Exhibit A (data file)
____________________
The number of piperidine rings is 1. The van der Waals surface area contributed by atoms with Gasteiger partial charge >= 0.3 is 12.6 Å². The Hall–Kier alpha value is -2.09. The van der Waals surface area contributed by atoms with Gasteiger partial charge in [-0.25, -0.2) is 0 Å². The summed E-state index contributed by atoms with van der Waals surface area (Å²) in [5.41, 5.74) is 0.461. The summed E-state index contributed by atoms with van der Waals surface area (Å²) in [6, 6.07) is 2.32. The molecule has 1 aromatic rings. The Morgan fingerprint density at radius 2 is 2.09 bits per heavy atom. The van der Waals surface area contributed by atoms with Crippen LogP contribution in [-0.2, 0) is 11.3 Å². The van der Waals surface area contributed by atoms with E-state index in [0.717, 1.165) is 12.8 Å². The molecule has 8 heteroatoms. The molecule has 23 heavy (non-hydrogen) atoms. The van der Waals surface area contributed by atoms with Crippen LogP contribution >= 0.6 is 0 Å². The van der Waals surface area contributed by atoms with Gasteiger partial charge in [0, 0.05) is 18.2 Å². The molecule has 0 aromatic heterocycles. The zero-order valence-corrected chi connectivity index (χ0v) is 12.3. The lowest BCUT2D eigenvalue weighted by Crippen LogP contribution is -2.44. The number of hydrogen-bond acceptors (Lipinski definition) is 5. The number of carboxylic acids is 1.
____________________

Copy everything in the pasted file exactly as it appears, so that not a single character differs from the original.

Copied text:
The number of piperidine rings is 1. The van der Waals surface area contributed by atoms with Gasteiger partial charge >= 0.3 is 12.6 Å². The Hall–Kier alpha value is -2.09. The van der Waals surface area contributed by atoms with Gasteiger partial charge in [-0.25, -0.2) is 0 Å². The summed E-state index contributed by atoms with van der Waals surface area (Å²) in [5.41, 5.74) is 0.461. The summed E-state index contributed by atoms with van der Waals surface area (Å²) in [6, 6.07) is 2.32. The molecule has 1 aromatic rings. The Morgan fingerprint density at radius 2 is 2.09 bits per heavy atom. The van der Waals surface area contributed by atoms with Crippen LogP contribution in [-0.2, 0) is 11.3 Å². The van der Waals surface area contributed by atoms with E-state index in [0.717, 1.165) is 12.8 Å². The molecule has 8 heteroatoms. The molecule has 23 heavy (non-hydrogen) atoms. The van der Waals surface area contributed by atoms with Crippen LogP contribution >= 0.6 is 0 Å². The van der Waals surface area contributed by atoms with Gasteiger partial charge in [0, 0.05) is 18.2 Å². The molecule has 0 aromatic heterocycles. The zero-order valence-corrected chi connectivity index (χ0v) is 12.3. The lowest BCUT2D eigenvalue weighted by Crippen LogP contribution is -2.44. The number of hydrogen-bond acceptors (Lipinski definition) is 5. The number of carboxylic acids is 1.